Leadership of Carrier Strike Group Twelve is vested in Rear Admiral Erik J. Eslich, who assumed command on 24th May 2023, while the USS Ford was anchored off the coast of Oslo, Norway.
Image
USS Ford's island - Joris van Boven
USS Gerald R. Ford

The USS Gerald R. Ford is an aircraft carrier of the United States Navy, bearing the number 78 and the nickname 'WARSHIP78', which is represented on social media as '#WARSHIP78' or '@WARSHIP_78'. Like all US Navy carriers, the USS Ford has its unique callsign, 'WOLVERINE'. The motto of the ship is "Integrity at the Helm", signifying the values of care and lookout for fellow shipmates. This motto not only reflects the essence of the 38th President's name, which the ship bears, but also resonates with the words of the Ford Foundation's motto, "Integrity at the Helm".

Post its delivery to the US Navy in 2017, the USS Ford encountered some serious 'teething problems' with the armament elevators and the Electric Aircraft Launch System (EMALS). Incorporation of state-of-the-art technologies necessitated rigorous real-world testing to ascertain the effectiveness and repairability of the proposed solutions. This led to delays, and the ship became fully operational only in September 2022. A minor shake-down cruise during October and November 2022, taking the USS Ford to the Atlantic Ocean and European seas, helped iron out the remaining issues. The first extensive maiden cruise commenced in May 2023, followed by a transfer to the US Navy 6th Fleet, headquartered in Napoli, Italy. The 6th Fleet oversees the European and African continents, servicing the U.S. European Command (USEUCOM) and U.S Africa Command (USAFRICOM). The ports of Oslo (Norway) and Split (Croatia) were visited during the maiden cruise for rest and recreation of the onboard crew.
Image
F/A-18 formation - Joris van Boven
Image
Sage - Joris van Boven
Sage, the Onboard Labrador Retriever

Adding to the unique features of the USS Gerald R. Ford is a distinct crew member, Sage, a three-year-old female Labrador Retriever. Sage is the pioneer service dog to deploy with a ship’s crew through a pilot program aimed at addressing mental health and resilience. Having undergone a minimum of 120 hours of training in the United States from the tender age of eight weeks, Sage's mission is to provide comfort and alleviate operational stress among sailors. Sage's training was facilitated by the non-profit organization Mutts, established in 2008 to train service dogs for wounded warriors grappling with PTSD and mobility disabilities. Mutts expanded its mission in 2019 to cater to law enforcement and first responders. Prior to the USS Ford's deployment, Sage was acquainted with life on board the aircraft carrier through several visits. The effectiveness of this program will be evaluated during the deployment, considering factors like interactions between sailors and Sage, morale boost, and Sage's adaptation to sea life. The aim is to enhance sailors' mental health at sea, with Sage already becoming a cherished crew member since the cruise onset on May 2, 2023.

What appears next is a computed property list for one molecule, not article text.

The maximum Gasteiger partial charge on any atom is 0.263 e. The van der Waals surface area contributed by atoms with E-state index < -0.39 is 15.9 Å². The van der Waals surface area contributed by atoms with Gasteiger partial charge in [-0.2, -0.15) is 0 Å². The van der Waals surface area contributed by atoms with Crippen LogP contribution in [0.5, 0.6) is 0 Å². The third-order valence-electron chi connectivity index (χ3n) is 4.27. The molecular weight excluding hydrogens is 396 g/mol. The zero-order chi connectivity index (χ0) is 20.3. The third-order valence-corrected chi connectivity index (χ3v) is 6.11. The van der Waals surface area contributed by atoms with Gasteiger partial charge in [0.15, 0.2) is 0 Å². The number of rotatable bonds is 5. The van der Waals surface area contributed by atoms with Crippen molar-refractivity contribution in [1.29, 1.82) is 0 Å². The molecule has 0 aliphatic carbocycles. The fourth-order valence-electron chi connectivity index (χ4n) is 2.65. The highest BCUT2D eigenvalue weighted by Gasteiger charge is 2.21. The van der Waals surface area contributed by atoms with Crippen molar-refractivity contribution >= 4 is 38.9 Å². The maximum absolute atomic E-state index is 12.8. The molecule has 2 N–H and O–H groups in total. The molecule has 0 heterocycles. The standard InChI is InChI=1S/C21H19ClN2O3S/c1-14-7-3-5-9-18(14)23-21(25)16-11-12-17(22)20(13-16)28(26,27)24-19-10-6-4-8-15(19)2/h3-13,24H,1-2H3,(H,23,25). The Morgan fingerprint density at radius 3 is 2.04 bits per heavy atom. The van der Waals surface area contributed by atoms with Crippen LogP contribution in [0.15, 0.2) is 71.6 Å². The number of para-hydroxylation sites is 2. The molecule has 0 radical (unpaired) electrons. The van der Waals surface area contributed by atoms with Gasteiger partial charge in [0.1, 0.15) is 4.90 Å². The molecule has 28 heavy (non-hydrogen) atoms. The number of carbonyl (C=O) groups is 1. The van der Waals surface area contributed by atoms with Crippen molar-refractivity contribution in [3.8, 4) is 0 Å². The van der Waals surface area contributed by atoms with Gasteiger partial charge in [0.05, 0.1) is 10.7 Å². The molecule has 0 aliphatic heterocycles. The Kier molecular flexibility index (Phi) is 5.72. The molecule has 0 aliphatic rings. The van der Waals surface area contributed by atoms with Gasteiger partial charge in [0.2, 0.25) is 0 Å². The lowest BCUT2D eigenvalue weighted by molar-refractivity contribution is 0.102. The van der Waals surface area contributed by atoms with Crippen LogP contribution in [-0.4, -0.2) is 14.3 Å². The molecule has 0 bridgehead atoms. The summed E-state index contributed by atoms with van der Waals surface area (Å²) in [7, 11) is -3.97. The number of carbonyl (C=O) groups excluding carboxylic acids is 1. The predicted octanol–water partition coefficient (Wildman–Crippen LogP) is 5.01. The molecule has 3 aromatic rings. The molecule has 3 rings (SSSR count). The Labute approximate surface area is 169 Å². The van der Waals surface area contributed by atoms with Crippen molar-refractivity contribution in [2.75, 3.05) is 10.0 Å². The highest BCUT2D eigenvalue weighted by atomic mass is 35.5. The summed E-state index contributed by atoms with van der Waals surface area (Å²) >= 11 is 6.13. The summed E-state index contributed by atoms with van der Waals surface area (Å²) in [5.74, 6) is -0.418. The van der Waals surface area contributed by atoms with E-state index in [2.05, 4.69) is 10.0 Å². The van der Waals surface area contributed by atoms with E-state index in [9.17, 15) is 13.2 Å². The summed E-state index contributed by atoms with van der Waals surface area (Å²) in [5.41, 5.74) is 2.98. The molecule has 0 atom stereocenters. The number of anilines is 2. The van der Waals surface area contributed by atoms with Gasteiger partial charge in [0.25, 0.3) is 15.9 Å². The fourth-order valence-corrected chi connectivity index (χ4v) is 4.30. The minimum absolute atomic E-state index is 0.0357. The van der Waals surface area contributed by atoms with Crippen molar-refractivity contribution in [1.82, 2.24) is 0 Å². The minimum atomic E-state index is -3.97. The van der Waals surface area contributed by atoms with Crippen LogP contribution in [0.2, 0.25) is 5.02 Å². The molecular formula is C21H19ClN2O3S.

Image
An F/A-18 on a storage deck - Joris van Boven
AirDefender 2023 Exercise

In June 2023, the AirDefender 2023 exercise took place in northern Germany, with a significant presence of US Air National Guard fighter jets at the airbases of Hohn (ICAO: ETNH) and Schleswig-Jagel (ICAO: ETNS). A detachment from the USS Ford's CVW-8 participated in this exercise from Hohn AB, deploying F/A-18 E/F/Gs.